The Sun and Her Flowers by Rupi Kaur

Rupi Kaur is a Punjabi/Canadian poet and writer who has garnered fame and popularity over the past couple of years after her first book, “milk and honey”, sold over 1 million copies after just one year and remained at the top of the New York Times trade paperback bestseller list for 41 consecutive weeks. Kaur has now returned with her second book “the sun and her flowers” released on October 3rd, 2017. She is known for her short, simple, beautiful poetry often described as “insta-poetry.” It is addictive, lovely, thought-provoking, at times harsh and shocking, but absolutely important and influential in every aspect.

Throughout Kaur’s poems, she makes reference to the sun as an almost motherly figure, something beyond her, connecting to her ancestry and her roots. It is, to her, a sustaining life force that protects her and the rest of humanity. She says, “(the flowers) will teach you that people too must wilt, fall, root, rise, in order to bloom”. We are the flowers; ever changing, ever growing, mortal, beautiful and full of life.

She begins her story with “wilting.” This is a narrative of loss, heartbreak and everything that happens in the aftermath. She asks, “where do we go from here my love” as she recounts her hurting heart. Yet out of all of this, her independent and inspiring self-worth is evident. This isn’t poetry asking for pity. She writes about the importance of choosing herself in times of hurt, the strength she’s gained from heartbreak, and everything she’s learned along the way.

In her next section, “falling,” she begins to explore tougher issues such as mental health, rape and abuse. In her poem titled “home”, she tells a powerful and moving story about the dangers and the long term effects of rape. She does not tip-toe around the gruesome details but rather exposes rape and rape culture by diving deep into her story. By honestly and openly revealing a difficult and often not talked about aspect of life, she opens the door for other women in the same position to share their stories and begins to break down the stigma surrounding rape victims. Her writing is powerful and displays her raw courage and strength in embracing emotion and overcoming in her own ways. She says, “it takes monsters to steal souls and fighters to reclaim them.” Rupi is a fighter and she is fighting for us all.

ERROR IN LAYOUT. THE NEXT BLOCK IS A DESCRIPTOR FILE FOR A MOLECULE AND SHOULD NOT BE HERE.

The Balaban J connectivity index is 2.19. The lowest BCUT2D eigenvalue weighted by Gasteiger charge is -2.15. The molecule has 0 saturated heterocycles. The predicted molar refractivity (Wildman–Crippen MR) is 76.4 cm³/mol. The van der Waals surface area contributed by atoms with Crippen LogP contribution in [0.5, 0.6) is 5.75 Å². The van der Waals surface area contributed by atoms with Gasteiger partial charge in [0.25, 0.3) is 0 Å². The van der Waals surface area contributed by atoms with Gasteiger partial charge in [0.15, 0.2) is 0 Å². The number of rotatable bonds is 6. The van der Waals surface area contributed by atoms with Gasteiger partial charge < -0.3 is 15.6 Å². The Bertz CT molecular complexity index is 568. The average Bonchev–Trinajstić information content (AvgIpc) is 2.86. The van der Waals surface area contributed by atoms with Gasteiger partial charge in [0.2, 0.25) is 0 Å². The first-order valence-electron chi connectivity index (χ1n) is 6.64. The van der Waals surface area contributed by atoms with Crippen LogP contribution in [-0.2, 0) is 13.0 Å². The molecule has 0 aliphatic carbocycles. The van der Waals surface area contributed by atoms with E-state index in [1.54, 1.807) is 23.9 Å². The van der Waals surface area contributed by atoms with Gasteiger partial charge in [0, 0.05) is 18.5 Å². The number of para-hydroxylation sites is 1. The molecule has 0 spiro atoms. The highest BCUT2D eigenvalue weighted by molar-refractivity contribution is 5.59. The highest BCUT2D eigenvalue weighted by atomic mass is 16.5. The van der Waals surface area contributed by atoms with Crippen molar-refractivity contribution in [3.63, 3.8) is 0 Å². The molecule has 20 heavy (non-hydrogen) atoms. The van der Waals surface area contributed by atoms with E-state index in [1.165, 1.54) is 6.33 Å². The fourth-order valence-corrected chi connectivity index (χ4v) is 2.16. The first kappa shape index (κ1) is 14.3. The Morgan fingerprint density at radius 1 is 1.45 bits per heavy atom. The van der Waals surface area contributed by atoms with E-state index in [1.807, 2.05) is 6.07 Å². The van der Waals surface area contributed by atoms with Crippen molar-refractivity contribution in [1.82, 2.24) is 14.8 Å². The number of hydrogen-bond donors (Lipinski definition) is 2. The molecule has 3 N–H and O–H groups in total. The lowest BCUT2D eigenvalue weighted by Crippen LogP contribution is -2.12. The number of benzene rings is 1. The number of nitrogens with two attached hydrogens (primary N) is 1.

In “Rooting” she takes on immigration, ancestry, and the nature of home as well as religion and culture. She dives into her family’s history with depictions of her mother’s life in India, her transition to Canada and moving narratives about her Punjabi culture and her family’s past. In her poem titled “boat,” she writes about the injustices of the immigration system. She says, “Perhaps the sea is your country. Perhaps the boat sinks because it is the only place that will take you.” This loss of a home, safety and stability is a topic she writes about genuinely and openly, proving her ability to extend herself beyond the limits of her life and empathize greatly with others. Writing that evokes powerful emotions and allows the reader to step into another life, is the kind of writing that has real potential to make a difference. It has the capacity to open eyes, shift rigid mindsets and soften hearts. In a time of dangerous politics and broken countries with closed minds and borders, this is powerful writing; this is crucial.